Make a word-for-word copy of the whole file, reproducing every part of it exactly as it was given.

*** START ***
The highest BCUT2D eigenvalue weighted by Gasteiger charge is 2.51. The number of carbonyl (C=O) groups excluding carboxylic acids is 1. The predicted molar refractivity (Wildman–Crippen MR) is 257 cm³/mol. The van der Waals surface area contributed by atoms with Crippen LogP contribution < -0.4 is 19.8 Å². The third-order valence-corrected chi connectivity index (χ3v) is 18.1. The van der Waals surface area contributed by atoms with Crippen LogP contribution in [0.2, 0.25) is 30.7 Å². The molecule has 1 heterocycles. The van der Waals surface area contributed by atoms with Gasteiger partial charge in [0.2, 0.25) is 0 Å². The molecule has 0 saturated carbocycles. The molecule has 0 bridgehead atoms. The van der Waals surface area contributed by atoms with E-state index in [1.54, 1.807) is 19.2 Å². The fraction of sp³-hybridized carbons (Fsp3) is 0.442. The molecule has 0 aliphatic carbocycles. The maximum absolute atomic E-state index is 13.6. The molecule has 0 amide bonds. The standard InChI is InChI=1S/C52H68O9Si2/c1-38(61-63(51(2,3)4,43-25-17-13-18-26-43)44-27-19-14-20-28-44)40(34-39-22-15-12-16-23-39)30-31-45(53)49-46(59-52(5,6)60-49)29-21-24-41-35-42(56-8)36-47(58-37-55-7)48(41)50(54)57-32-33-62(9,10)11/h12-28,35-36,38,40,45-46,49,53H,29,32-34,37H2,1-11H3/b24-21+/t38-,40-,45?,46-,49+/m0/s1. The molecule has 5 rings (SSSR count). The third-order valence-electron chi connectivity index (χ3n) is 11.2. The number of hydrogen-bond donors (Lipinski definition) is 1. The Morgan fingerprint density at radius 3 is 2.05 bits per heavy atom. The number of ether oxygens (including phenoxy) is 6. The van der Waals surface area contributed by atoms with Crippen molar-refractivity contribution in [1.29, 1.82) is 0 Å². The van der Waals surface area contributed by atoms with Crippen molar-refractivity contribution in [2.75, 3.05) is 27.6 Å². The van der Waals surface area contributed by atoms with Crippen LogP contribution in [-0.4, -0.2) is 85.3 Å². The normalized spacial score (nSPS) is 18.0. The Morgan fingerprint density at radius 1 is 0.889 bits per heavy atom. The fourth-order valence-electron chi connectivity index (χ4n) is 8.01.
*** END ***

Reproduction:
The highest BCUT2D eigenvalue weighted by Gasteiger charge is 2.51. The number of carbonyl (C=O) groups excluding carboxylic acids is 1. The predicted molar refractivity (Wildman–Crippen MR) is 257 cm³/mol. The van der Waals surface area contributed by atoms with Crippen LogP contribution < -0.4 is 19.8 Å². The third-order valence-corrected chi connectivity index (χ3v) is 18.1. The van der Waals surface area contributed by atoms with Crippen LogP contribution in [0.2, 0.25) is 30.7 Å². The molecule has 1 heterocycles. The van der Waals surface area contributed by atoms with Gasteiger partial charge in [0.2, 0.25) is 0 Å². The molecule has 0 saturated carbocycles. The molecule has 0 bridgehead atoms. The van der Waals surface area contributed by atoms with E-state index in [1.54, 1.807) is 19.2 Å². The fraction of sp³-hybridized carbons (Fsp3) is 0.442. The molecule has 0 aliphatic carbocycles. The maximum absolute atomic E-state index is 13.6. The molecule has 0 amide bonds. The standard InChI is InChI=1S/C52H68O9Si2/c1-38(61-63(51(2,3)4,43-25-17-13-18-26-43)44-27-19-14-20-28-44)40(34-39-22-15-12-16-23-39)30-31-45(53)49-46(59-52(5,6)60-49)29-21-24-41-35-42(56-8)36-47(58-37-55-7)48(41)50(54)57-32-33-62(9,10)11/h12-28,35-36,38,40,45-46,49,53H,29,32-34,37H2,1-11H3/b24-21+/t38-,40-,45?,46-,49+/m0/s1. The molecule has 5 rings (SSSR count). The third-order valence-electron chi connectivity index (χ3n) is 11.2. The number of hydrogen-bond donors (Lipinski definition) is 1. The Morgan fingerprint density at radius 3 is 2.05 bits per heavy atom. The number of ether oxygens (including phenoxy) is 6. The van der Waals surface area contributed by atoms with Crippen molar-refractivity contribution in [1.29, 1.82) is 0 Å². The van der Waals surface area contributed by atoms with Crippen molar-refractivity contribution in [2.75, 3.05) is 27.6 Å². The van der Waals surface area contributed by atoms with Crippen LogP contribution in [-0.4, -0.2) is 85.3 Å². The normalized spacial score (nSPS) is 18.0. The Morgan fingerprint density at radius 1 is 0.889 bits per heavy atom. The fourth-order valence-electron chi connectivity index (χ4n) is 8.01.